Living with Myth

The serpent of myth…winds through the pages of Graham's book. In the opening poem, "Slow Dancing," the poet leans against an oak tree, "actually two oaks that have wound/ their trunks together..." She remembers her mother's admonition against "Slow Dancing" and wonders if "...she'd once heard music/sweet as Orpheus when she was young." Orpheus, of course, hopelessly pursues Eurydice into the underworld after she is mortally struck by a serpent….

Graham’s music is intricately connected to the human voice….

In "Calligraphy of Snake," Graham's serpent becomes "too thin to cast such shadow:/the dark behind the eye,/the quiver/when light retracts." Graham never looks away from this "dark behind the eye." In "Living with Wild," she writes, "Toward noon, a whipsnake, black-and-yellow ribbon in a half-tied bow/untying slick as foxtails," mortality itself somehow unwinding. Face to face with the wild, Graham unflinchingly recommends, "Lock nothing, open every door/and window, leave yourself/free dreaming," Graham as Orpheus--- gamely, singing to the melic serpent of the dark.

I highly recommend this chapbook. You can purchase Living with Myth  at The Book Collector, 1008 24th St., Sacramento, CA, or from the author, Taylor Graham, P.O. Box 39, Somerset, CA 95684.

~  Carol Frith -- from a review  in Poetry Now

 

click on selected poems to view

Slow Dancing

Diamondback

The Tooth Fairy

"America is Running Out of Men!"

Living with Wild

 

SLOW DANCING

I stand with my back against an oak —

actually two oaks that have wound

their trunks together as if they’d been

slow-dancing, her head on his shoulder,

her golden leaves disheveled in light.

 

That’s what comes of slow-dancing,

my mother might have said, as if she

knew. As if she’d once heard music

sweet as Orpheus when she was young.

As if she’d ever been as young as these

 

two oaks that grew into one tree rooted

like any other oak in the woods, but

their good grain so curved and spiraled,

they’re useless for lumber, the way

they just stand here, dancing.

 

 

click on selected poems to view

Slow Dancing

Diamondback

The Tooth Fairy

"America is Running Out of Men!"

Living with Wild

 

DIAMONDBACK

 

No daydreams

where you wind your cold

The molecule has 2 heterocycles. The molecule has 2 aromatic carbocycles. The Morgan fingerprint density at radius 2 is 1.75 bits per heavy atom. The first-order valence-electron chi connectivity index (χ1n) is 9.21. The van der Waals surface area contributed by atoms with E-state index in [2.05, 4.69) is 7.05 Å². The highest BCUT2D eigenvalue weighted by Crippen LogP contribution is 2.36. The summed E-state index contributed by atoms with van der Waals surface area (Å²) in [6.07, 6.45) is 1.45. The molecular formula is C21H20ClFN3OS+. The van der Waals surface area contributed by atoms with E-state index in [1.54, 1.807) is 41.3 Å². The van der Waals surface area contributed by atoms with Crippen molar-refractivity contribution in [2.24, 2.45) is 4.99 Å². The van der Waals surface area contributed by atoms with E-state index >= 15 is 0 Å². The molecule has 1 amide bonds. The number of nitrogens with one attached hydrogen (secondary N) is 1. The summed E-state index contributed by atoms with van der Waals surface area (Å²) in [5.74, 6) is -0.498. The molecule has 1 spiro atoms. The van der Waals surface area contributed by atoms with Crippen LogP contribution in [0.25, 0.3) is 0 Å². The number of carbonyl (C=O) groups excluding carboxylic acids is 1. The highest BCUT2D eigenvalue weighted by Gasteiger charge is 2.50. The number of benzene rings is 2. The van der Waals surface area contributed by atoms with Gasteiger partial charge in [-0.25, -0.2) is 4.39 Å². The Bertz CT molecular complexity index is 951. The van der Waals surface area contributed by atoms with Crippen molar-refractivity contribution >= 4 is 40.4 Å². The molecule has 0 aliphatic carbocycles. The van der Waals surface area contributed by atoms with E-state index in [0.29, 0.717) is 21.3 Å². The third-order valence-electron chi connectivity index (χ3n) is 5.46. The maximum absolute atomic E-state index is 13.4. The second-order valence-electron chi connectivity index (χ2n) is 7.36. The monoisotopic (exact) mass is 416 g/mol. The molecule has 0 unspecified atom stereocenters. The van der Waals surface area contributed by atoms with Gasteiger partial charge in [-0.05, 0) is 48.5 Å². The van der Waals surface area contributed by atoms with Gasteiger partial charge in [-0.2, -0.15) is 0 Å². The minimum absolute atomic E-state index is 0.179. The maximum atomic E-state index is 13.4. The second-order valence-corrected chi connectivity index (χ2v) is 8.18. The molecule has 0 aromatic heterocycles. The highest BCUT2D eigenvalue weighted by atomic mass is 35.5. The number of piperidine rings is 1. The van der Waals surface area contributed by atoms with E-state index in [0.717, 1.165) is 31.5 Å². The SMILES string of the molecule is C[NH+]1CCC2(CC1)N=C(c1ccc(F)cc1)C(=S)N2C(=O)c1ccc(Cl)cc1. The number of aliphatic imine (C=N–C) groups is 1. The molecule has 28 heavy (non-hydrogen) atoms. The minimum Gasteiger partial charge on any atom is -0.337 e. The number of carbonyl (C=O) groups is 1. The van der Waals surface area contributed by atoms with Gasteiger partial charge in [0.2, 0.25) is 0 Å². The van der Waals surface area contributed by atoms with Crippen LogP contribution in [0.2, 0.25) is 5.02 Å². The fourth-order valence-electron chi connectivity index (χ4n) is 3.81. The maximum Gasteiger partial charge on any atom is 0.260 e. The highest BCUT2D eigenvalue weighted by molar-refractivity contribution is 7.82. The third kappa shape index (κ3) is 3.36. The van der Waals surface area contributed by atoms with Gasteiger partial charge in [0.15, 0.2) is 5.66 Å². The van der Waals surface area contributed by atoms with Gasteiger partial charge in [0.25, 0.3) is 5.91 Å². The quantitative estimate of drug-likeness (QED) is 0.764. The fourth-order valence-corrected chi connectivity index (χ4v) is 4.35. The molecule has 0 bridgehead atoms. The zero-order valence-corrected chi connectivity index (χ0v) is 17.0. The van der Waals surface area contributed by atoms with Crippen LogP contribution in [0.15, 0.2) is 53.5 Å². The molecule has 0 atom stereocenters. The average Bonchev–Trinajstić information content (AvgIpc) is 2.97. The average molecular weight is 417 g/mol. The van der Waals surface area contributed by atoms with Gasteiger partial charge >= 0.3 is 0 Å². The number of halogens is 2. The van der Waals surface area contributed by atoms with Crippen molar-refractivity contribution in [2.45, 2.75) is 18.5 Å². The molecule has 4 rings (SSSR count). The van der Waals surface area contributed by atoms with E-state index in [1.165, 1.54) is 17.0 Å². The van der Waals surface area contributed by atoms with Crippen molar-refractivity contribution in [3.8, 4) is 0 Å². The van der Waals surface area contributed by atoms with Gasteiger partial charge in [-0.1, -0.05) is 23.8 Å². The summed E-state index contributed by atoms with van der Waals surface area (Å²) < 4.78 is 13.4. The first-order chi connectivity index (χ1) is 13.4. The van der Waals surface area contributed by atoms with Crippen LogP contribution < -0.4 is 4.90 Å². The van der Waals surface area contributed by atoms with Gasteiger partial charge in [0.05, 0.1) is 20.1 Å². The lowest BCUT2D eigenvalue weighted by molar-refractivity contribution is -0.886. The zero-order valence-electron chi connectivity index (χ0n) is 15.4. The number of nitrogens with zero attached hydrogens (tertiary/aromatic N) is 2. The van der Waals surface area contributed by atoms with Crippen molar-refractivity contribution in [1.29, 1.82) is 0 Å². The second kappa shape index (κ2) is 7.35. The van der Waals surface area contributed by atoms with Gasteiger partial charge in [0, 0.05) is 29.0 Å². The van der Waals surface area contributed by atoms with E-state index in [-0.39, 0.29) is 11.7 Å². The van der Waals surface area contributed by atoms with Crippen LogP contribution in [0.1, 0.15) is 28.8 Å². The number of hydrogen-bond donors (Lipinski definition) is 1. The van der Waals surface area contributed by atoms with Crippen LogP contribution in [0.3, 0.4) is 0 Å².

machinery.

I once set a foot

too close, and still

my knees

feel the abyss.

 

The canyon shimmers

your colors, your brawny

compaction.

You’re the muscle-end

of the universe

 

where nothing but grace

counts.

 

Tight by the roadside

in my circle of sand,

I’ll go no farther.

That’s your land.

 

 

click on selected poems to view

Slow Dancing

Diamondback

The Tooth Fairy

"America is Running Out of Men!"

Living with Wild

 

THE TOOTH FAIRY

 

The tooth fairy in her necklace

of teeth, and tooth earrings

and a gown as shimmery as spit,

takes them from underneath

your pillow, they say,

and gives them to newborns.

And only when the children shedding teeth

outnumber the infants needing

might she keep one for her own,

hung by a ribbon as pink as gums

at her breast, the so-called

milk-tooth. And when the toothless babes

outnumber children growing

to new teeth, then she

visits the pillows of dogs and cats,

hoofed creatures of all kinds.

And these are the infants whose smile

you cannot endure.

 

 

click on selected poems to view

Slow Dancing

Diamondback

The Tooth Fairy

"America is Running Out of Men!"

Living with Wild

 

AMERICA IS RUNNING OUT OF MEN!

                            - from the tabloids

 

Every day a few more disappear

into the black hole of the morning coffee,

or get drawn into the magic flickers

of a Giants game, sucked right through

the TV screen, never seen again. A neighbor’s

husband failed to return from Safe&Save;

his last cellular transmission from the sea-

food counter, such a great price

on live lobster! And such claws! But

the real he-men dissolve into wilderness

with nothing but the latest poly-something

substitute for wool and an Explorer full

of chips and beer. Their women know better

than to keep dinner on the stove.

 

 

click on selected poems to view

Slow Dancing

Diamondback

The Tooth Fairy

"America is Running Out of Men!"

Living with Wild

 

LIVING WITH WILD

 

The day begins with a speckled fawn

in the swale;

          and then, five swallows —

one of them fledged from your hand.

 

Toward noon, a whipsnake,

black-&-yellow ribbon in a half-tied bow

           untying slick as foxtails.

 

At evening through an open window,

myotis maps this undiscovered

continent – our house – sailing

the aether and the nether regions.

 

Lock nothing, open every door

and window, leave yourself

          free dreaming.